So, use the composition API. And the chances are, if you are creating your own data contexts, you are probably using the composition API already.

Use Injection Keys

In the first example, you've seen using a string key is a simple way to declare the injection keys for a dependency. However, there are a few things you should adhere to here.

Using inline strings will not scale well, as a single typo will either cause the app to run incorrectly or simply crash it.

js// ❌ OOps!
provide('AUTH_USR', ctx);

So do yourself a favor and declare a root injectionKeys.js file that contains all the injection keys you use in your app and prevent the usage of inline key values.

injectionKeys.jsjsexport const AUTH_USER_KEY = 'Authenticated User';

export const CART_KEY = 'User Cart';

Then whenever you need them you will have to import them, which ensures that all the developers in your team don't get a key name wrong and thus will ensure everything is injected/provided correctly.

Here is an example usage:

In the provider function/component:

jsimport { provide } from 'vue';
import { AUTH_USER_KEY } from '@/injectionKeys';

const user = reactive({ id: 1, name: 'John Doe' });
provide(AUTH_USER_KEY, user);
jsimport { inject } from 'vue';
import { AUTH_USER_KEY } from '@/injectionKeys';

const user = inject(AUTH_USER_KEY);

Another problem is when you use more injections, you will have to create more keys and you will need to make sure each has a truly unique value. This can be a non-issue for you but if you have around 100 injections in your app you can fall into that problem easily.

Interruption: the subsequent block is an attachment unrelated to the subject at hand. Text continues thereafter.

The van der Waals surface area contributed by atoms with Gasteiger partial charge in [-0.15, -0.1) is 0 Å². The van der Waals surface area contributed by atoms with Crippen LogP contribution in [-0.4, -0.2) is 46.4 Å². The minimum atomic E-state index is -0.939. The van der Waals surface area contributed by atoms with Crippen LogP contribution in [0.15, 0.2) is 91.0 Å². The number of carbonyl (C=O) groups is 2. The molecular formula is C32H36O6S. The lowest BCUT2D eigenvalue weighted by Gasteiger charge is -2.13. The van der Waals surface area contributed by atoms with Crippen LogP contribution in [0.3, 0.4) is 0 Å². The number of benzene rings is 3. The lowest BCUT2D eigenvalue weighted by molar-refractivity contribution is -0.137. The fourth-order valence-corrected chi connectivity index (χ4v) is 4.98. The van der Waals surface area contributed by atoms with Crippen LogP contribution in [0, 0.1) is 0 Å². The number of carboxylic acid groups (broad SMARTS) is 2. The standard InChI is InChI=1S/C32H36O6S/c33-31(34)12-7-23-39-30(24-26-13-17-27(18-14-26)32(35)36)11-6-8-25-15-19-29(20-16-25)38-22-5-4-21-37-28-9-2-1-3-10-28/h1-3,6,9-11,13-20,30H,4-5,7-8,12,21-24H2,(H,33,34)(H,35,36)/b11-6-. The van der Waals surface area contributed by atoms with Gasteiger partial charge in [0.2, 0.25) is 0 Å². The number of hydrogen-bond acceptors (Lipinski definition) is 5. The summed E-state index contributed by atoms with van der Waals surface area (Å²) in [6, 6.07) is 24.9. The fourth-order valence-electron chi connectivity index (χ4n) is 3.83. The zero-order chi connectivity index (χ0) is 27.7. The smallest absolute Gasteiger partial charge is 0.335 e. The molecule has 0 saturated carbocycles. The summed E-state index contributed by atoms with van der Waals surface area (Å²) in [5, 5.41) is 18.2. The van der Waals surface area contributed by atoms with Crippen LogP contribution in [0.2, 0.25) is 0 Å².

jsexport const AUTH_USER_KEY = 'USER';
// some injections later...
export const CURRENT_USER_KEY = 'USER';

Granted, this happened because I used horrible values for the strings. You probably will never do that but what if I have told you there is a way to avoid the issue even if you give the same string description to all of your keys.

ES6 has introduced an interesting type that is not used very often. I'm talking about Symbols, symbols are unique values that can be given a description and are always unique once created, they can be also used as object keys.

This means we can use them for the injections keys here:

jsexport const AUTH_USER_KEY = Symbol('USER');
// some injections later...
export const CURRENT_USER_KEY = Symbol('USER');

Now even though both symbols have the same description, they are not equal and thus can be used just fine without any kind of conflict. So always use symbols with injection keys, they will save you a few hours of debugging down the road when things go wrong.

Use TypeScript

I think using provide/inject in your production app automatically forces you to use TypeScript. You and your teammates won't memorize what each injection will give you.

Allow me to give you a glimpse of the potential hell you will face here.

So let us say your teammates worked on the user cart feature, and just added it to the project. You are using JavaScript in that project. You want to use that injection to display the product count. For example:

vue<template>
  <p>You have {{ cart.items.length }} in your cart </p>
</template>

<script setup>
import { inject } from 'vue';
import { USER_CART_KEY } from '@/injectionKeys';

const cart = inject(USER_CART_KEY);
// does `cart.items` actually exist?
// what if the injected user cart is the array itself?
</script>

Even though you are using constant keys to refer to your injection, it has 0 information about the injection value itself. It can be anything.